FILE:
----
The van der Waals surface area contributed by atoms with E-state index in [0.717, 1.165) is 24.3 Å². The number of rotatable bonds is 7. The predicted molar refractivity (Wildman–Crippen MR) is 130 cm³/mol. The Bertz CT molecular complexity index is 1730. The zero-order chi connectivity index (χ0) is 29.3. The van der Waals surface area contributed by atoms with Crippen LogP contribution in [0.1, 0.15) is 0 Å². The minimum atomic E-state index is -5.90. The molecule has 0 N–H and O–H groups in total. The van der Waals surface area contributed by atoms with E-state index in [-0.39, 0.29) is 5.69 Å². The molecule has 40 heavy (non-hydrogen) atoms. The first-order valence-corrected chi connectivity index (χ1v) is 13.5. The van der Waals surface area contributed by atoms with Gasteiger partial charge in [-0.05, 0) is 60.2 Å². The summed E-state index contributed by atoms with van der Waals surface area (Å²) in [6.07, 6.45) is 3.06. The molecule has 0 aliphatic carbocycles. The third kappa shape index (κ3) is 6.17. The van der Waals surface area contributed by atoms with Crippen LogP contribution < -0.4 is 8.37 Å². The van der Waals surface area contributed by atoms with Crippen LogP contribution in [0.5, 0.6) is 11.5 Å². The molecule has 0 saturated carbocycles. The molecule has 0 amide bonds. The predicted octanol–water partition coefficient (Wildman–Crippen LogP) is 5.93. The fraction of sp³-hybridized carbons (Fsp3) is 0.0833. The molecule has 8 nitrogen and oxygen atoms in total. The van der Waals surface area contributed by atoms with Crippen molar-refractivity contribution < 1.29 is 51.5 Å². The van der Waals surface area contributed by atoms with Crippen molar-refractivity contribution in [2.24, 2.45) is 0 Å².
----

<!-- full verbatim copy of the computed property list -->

The van der Waals surface area contributed by atoms with E-state index in [0.717, 1.165) is 24.3 Å². The number of rotatable bonds is 7. The predicted molar refractivity (Wildman–Crippen MR) is 130 cm³/mol. The Bertz CT molecular complexity index is 1730. The zero-order chi connectivity index (χ0) is 29.3. The van der Waals surface area contributed by atoms with Crippen LogP contribution in [0.1, 0.15) is 0 Å². The minimum atomic E-state index is -5.90. The molecule has 0 N–H and O–H groups in total. The van der Waals surface area contributed by atoms with E-state index in [-0.39, 0.29) is 5.69 Å². The molecule has 40 heavy (non-hydrogen) atoms. The first-order valence-corrected chi connectivity index (χ1v) is 13.5. The van der Waals surface area contributed by atoms with Gasteiger partial charge in [-0.05, 0) is 60.2 Å². The summed E-state index contributed by atoms with van der Waals surface area (Å²) in [6.07, 6.45) is 3.06. The molecule has 0 aliphatic carbocycles. The third kappa shape index (κ3) is 6.17. The van der Waals surface area contributed by atoms with Crippen LogP contribution < -0.4 is 8.37 Å². The van der Waals surface area contributed by atoms with Crippen LogP contribution in [0.5, 0.6) is 11.5 Å². The molecule has 0 saturated carbocycles. The molecule has 0 amide bonds. The predicted octanol–water partition coefficient (Wildman–Crippen LogP) is 5.93. The fraction of sp³-hybridized carbons (Fsp3) is 0.0833. The molecule has 8 nitrogen and oxygen atoms in total. The van der Waals surface area contributed by atoms with Crippen molar-refractivity contribution < 1.29 is 51.5 Å². The van der Waals surface area contributed by atoms with Crippen molar-refractivity contribution in [2.24, 2.45) is 0 Å².